One thing's for sure, we are heading into a winter like no other. And whatever the restrictions on the number of visitors to our homes, many of us will prefer to do our small-group socialising outdoors.
And, not to put the wind up anyone, but Christmas is on the horizon.
Until now, and unlike some other Northern European countries with similar or less temperate climates (December temperatures in Ireland average between 7-10C), we haven't had much of a culture of outdoor living - but that's about to change. If we want to get the maximum possible use out of our gardens over the next few months, we'll need to address the twin issues of shelter and heat.
Garden designer Dominick Murphy lives in rural Wicklow and has the luxury of an old barn separate to his house which he has kitted out for outdoor cooking and eating.
"I cook and entertain outside all year round," he says. "This is our climate and we have to make the most of it. I live close to the Wicklow Way and I often have friends dropping in when they are walking. I have a Morso wood-burning oven which is ready to cook on quickly and gives off great heat, plus electric radiant heaters on the walls and a fire pit as well. Together they make things cosy. And proper clothing is key."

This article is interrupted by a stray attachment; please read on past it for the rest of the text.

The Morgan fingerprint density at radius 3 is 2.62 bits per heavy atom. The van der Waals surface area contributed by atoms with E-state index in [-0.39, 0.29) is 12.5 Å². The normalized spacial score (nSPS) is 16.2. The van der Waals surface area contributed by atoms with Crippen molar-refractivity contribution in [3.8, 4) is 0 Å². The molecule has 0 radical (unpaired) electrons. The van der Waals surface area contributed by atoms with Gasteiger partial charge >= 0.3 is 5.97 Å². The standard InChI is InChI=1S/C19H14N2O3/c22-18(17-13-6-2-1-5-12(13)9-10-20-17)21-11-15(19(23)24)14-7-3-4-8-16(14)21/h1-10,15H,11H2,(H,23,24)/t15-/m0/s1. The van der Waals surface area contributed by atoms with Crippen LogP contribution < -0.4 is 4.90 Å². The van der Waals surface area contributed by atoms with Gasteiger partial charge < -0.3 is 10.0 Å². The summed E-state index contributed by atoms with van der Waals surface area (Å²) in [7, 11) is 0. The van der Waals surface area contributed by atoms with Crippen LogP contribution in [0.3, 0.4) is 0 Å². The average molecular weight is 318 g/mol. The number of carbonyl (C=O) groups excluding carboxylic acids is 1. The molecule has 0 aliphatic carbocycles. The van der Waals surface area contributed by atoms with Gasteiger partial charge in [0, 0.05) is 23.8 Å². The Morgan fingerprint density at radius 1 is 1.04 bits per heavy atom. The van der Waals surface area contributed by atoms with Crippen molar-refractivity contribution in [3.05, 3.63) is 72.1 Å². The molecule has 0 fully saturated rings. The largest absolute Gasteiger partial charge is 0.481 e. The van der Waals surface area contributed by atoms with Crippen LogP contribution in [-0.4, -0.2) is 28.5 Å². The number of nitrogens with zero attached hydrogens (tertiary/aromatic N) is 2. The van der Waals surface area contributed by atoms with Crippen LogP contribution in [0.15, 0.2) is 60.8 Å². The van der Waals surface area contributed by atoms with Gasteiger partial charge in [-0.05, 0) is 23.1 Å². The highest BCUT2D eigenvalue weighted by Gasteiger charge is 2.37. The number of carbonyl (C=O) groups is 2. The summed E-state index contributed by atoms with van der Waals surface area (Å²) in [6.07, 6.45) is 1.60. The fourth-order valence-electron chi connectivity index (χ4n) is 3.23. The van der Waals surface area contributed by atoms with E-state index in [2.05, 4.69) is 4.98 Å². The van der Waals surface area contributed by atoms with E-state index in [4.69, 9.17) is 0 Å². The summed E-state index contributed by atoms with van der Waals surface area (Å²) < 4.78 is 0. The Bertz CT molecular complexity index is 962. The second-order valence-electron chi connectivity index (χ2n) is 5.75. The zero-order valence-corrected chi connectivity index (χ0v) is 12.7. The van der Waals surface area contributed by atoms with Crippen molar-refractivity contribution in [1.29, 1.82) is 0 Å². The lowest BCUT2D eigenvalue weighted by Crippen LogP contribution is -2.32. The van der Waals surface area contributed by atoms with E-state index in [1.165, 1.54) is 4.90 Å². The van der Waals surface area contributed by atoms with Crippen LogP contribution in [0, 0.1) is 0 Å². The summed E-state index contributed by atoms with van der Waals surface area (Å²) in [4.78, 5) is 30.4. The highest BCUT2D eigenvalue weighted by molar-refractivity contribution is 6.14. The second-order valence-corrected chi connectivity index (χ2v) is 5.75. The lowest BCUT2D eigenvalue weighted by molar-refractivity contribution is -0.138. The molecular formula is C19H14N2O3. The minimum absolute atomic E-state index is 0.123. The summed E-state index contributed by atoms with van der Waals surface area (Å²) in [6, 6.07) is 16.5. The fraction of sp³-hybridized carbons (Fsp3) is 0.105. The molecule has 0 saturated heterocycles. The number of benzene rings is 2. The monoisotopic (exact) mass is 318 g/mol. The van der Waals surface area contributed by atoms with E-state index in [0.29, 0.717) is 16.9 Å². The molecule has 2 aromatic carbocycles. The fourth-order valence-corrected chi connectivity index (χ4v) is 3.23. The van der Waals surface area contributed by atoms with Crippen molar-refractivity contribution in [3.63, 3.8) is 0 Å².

But for those of us without a handy spare barn ready to repurpose for outdoor living, what are the options? A pop-up gazebo is all well and good in the summer, but it's unlikely to be robust enough for the coming months.
If you have the space, you may want to consider a sturdy, permanent open-sided structure, such as the Sorcha gazebo (pictured below) supplied by Damien Kelly of Outdoor Living.
"People may not be splashing out on holidays abroad," says Kelly, "but they are spending on their gardens to make them suitable for family gatherings. We have never seen such demand."
Awnings of Ireland is another Irish business supplying sophisticated outdoor shelters, with some made by Belgian company Renson, fitted with self-cleaning glass and manoeuvrable louvres to give year-round flexibility. Bear in mind that, depending on the size and design of structure you have in mind, you may need planning permission.
Colum Sheanon of Murphy Sheanon, Dominick Murphy's business partner, has installed a number of outdoor rooms for clients, including at Ciara Denvir's Belfast Manor, named Home of the Year 2019 by judges Hugh Wallace, Deirdre Whelan and Peter Crowley in the RTÉ series.